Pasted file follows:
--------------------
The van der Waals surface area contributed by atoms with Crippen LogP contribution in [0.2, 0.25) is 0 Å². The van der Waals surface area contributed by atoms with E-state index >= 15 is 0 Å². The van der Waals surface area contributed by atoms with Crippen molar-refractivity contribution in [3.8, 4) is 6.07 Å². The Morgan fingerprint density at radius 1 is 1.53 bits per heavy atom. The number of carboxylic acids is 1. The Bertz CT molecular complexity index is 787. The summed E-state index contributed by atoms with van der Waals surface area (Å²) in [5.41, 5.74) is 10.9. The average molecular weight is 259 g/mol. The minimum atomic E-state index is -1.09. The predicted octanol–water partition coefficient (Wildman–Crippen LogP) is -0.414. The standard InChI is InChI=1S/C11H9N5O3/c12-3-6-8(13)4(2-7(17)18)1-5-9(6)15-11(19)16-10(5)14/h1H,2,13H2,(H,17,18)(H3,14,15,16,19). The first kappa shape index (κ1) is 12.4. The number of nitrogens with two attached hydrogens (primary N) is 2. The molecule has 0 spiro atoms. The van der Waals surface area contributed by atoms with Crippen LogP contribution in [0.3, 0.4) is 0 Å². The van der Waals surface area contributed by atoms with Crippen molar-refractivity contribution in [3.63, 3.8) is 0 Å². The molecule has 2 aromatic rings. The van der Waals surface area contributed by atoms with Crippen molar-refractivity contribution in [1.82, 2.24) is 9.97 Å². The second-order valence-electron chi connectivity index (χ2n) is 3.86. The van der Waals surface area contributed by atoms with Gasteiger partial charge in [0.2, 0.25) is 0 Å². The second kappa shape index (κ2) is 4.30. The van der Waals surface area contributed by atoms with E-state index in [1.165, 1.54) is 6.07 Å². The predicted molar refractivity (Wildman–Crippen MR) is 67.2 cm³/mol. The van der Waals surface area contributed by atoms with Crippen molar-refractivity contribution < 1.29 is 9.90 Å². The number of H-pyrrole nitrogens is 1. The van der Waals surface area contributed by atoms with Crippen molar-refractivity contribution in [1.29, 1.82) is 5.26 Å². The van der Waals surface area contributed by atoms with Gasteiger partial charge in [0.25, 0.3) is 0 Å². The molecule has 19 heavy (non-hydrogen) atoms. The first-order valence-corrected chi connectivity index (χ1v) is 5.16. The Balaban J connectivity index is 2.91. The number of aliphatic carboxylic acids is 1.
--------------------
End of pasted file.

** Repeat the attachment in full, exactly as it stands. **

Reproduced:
The van der Waals surface area contributed by atoms with Crippen LogP contribution in [0.2, 0.25) is 0 Å². The van der Waals surface area contributed by atoms with E-state index >= 15 is 0 Å². The van der Waals surface area contributed by atoms with Crippen molar-refractivity contribution in [3.8, 4) is 6.07 Å². The Morgan fingerprint density at radius 1 is 1.53 bits per heavy atom. The number of carboxylic acids is 1. The Bertz CT molecular complexity index is 787. The summed E-state index contributed by atoms with van der Waals surface area (Å²) in [5.41, 5.74) is 10.9. The average molecular weight is 259 g/mol. The minimum atomic E-state index is -1.09. The predicted octanol–water partition coefficient (Wildman–Crippen LogP) is -0.414. The standard InChI is InChI=1S/C11H9N5O3/c12-3-6-8(13)4(2-7(17)18)1-5-9(6)15-11(19)16-10(5)14/h1H,2,13H2,(H,17,18)(H3,14,15,16,19). The first kappa shape index (κ1) is 12.4. The number of nitrogens with two attached hydrogens (primary N) is 2. The molecule has 0 spiro atoms. The van der Waals surface area contributed by atoms with Crippen LogP contribution in [0.3, 0.4) is 0 Å². The van der Waals surface area contributed by atoms with Crippen molar-refractivity contribution in [3.63, 3.8) is 0 Å². The molecule has 2 aromatic rings. The van der Waals surface area contributed by atoms with Crippen molar-refractivity contribution in [1.82, 2.24) is 9.97 Å². The second-order valence-electron chi connectivity index (χ2n) is 3.86. The van der Waals surface area contributed by atoms with Gasteiger partial charge in [0.2, 0.25) is 0 Å². The second kappa shape index (κ2) is 4.30. The van der Waals surface area contributed by atoms with E-state index in [1.165, 1.54) is 6.07 Å². The predicted molar refractivity (Wildman–Crippen MR) is 67.2 cm³/mol. The van der Waals surface area contributed by atoms with Crippen molar-refractivity contribution < 1.29 is 9.90 Å². The number of H-pyrrole nitrogens is 1. The van der Waals surface area contributed by atoms with Crippen molar-refractivity contribution in [1.29, 1.82) is 5.26 Å². The van der Waals surface area contributed by atoms with Gasteiger partial charge in [0.25, 0.3) is 0 Å². The molecule has 19 heavy (non-hydrogen) atoms. The first-order valence-corrected chi connectivity index (χ1v) is 5.16. The Balaban J connectivity index is 2.91. The number of aliphatic carboxylic acids is 1.